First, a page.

This note will provide a set of answers to the various labs. The answers provided here will be relatively sparse, however. The idea is that you will have enough information to check whether more difficult steps are correctly taken - e.g. I will tell you the resulting number - but it avoids providing answers and interpretations that require you to think about the results. What I want to avoid is that you revert to the answer sheet before sufficiently trying yourself to come up with the answers, which is problematic from a pedagogical point of view.

```
## Count Proportion
## 0 42 0.33
## 1 3 0.02
## 2 3 0.02
## 3 1 0.01
## 4 1 0.01
## 5 4 0.03
## 6 8 0.06
## 7 3 0.02
## 8 20 0.16
## 9 9 0.07
## 10 33 0.26
```

You should obtain as mean: 5.3228346.

(Note that you might have an additional category called “NA”, which should have been coded as properly missing.)

```
## military
## sdnew 0 1
## 1 51 2
## 2 29 2
## 3 24 8
## 4 18 6
## 5 10 6
```

```
## military
## sdnew 0 1
## 1 0.33 0.01
## 2 0.19 0.01
## 3 0.15 0.05
## 4 0.12 0.04
## 5 0.06 0.04
```

Questions:

Most of those you should try to work out yourself and ask if you are unsure. There are 158 cases and 8 variables and the proportion of countries that are in civil war in this data set 0.0961538, but try to find this yourself.

After the recode you should have the following distribution:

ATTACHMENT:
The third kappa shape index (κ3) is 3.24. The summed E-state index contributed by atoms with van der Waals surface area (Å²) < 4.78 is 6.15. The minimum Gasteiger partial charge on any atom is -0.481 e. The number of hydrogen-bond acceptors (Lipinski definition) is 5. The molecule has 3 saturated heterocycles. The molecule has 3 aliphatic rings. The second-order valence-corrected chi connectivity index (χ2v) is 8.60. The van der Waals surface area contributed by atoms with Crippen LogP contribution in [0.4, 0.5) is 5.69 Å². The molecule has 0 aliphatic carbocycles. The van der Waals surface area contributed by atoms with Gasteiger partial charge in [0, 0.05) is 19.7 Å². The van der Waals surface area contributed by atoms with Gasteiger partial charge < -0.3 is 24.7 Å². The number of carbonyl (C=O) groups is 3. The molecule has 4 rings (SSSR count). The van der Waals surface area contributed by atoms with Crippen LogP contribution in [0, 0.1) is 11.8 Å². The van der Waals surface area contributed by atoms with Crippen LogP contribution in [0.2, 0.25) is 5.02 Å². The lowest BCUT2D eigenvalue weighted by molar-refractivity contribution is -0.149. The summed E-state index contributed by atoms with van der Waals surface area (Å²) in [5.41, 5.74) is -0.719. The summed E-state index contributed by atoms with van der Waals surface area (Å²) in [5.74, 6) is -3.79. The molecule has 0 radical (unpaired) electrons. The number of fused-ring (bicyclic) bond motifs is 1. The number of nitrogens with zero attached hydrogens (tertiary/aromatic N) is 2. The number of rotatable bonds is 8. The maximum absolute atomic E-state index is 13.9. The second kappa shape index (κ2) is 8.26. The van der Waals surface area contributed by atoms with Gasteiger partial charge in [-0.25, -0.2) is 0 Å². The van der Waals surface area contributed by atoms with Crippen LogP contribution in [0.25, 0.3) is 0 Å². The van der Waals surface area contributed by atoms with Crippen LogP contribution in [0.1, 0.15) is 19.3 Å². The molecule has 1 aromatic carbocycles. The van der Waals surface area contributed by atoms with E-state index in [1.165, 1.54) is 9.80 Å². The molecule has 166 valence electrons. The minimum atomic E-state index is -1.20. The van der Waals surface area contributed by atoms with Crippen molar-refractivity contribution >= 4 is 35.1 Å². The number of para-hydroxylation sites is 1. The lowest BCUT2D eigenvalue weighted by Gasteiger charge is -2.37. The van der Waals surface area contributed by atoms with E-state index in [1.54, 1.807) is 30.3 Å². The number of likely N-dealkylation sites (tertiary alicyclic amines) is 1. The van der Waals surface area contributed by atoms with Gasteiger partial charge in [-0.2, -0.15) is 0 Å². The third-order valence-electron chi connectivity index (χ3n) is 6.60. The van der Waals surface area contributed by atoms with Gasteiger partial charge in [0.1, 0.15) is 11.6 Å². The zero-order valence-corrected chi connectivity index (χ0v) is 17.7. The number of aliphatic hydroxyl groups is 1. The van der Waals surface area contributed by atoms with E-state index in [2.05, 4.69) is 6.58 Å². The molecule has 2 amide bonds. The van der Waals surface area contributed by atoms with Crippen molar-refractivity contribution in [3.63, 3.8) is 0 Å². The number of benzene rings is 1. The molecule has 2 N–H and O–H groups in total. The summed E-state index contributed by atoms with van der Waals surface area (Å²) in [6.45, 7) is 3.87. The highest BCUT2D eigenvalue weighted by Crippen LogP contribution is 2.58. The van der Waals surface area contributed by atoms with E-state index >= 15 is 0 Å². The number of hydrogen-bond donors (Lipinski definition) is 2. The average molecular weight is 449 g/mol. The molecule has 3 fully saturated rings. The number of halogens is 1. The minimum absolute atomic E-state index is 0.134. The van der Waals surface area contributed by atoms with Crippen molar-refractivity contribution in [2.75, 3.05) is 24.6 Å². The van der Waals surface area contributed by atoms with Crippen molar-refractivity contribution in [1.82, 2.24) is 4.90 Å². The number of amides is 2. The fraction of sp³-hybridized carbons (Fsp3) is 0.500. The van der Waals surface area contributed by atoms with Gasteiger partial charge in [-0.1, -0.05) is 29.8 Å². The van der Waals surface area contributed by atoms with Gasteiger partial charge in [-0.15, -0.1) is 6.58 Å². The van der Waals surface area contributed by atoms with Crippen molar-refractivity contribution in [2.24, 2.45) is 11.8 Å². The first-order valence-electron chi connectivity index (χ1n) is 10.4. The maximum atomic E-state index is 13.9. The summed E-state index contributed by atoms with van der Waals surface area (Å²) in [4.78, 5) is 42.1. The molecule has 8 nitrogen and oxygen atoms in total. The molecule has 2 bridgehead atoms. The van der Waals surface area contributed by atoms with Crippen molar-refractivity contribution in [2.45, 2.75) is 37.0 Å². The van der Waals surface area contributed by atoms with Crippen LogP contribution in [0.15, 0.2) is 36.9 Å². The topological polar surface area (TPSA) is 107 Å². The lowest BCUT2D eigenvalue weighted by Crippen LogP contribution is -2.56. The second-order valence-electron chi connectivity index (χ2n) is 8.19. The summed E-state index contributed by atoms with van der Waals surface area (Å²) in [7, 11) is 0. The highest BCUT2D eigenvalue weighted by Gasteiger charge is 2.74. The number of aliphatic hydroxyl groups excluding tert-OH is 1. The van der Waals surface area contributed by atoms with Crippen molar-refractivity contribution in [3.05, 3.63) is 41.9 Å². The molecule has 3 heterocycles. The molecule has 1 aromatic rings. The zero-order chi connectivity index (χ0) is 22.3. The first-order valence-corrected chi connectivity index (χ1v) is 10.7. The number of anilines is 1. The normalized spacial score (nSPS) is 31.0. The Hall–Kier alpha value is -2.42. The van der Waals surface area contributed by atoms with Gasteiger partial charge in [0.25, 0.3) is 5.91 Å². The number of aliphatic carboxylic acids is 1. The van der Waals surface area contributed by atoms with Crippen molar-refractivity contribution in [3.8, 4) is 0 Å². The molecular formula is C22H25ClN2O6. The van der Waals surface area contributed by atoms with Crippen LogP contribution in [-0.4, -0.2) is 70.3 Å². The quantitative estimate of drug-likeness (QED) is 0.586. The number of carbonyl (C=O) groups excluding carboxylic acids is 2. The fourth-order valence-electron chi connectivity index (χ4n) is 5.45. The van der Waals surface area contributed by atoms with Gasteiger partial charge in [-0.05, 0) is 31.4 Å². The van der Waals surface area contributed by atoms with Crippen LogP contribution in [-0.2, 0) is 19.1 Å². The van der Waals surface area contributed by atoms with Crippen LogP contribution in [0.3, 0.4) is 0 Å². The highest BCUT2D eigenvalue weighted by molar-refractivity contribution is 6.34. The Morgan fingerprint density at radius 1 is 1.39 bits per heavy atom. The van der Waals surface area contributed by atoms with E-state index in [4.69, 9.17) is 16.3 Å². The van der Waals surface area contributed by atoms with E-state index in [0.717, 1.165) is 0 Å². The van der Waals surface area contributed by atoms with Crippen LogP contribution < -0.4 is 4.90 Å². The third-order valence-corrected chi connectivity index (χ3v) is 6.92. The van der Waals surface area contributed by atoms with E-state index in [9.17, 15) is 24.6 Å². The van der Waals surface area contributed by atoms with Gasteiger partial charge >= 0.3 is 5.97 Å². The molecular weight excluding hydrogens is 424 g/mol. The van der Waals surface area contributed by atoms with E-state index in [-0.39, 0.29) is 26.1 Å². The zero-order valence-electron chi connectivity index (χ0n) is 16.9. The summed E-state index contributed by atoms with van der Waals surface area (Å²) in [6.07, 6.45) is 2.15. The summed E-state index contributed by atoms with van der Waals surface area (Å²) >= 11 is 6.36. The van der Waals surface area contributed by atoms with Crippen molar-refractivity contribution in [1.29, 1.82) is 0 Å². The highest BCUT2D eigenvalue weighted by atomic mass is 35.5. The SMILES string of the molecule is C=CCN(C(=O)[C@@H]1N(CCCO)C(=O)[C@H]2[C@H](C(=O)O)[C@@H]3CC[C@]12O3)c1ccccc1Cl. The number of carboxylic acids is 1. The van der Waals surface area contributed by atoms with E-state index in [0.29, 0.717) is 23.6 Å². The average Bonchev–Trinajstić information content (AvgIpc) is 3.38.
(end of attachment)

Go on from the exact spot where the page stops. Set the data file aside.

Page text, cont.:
```
##
## Low Medium High <NA>
## 149 155 150 46
```

If you cannot work out the correct direction of the percentages in the cross-table, ask me. Generally the idea is that you want to keep the counts on the categories of the independent variable “fixed”; so, for each of the categories of the independent variable it should add up to 100%.

You should find the following mean, median, variance, and standard deviation, respectively:

`## [1] 3092.511`

`## [1] 1994.5`

`## [1] 13181284`

`## [1] 3630.604`

After the log transformation, you can evaluate whether it worked by seeing if you obtain the following mean and standard deviation, respectively, of the log-transformed population variable:

`## [1] 7.515634`

`## [1] 1.076067`

The histograms before and after transformation should look like this: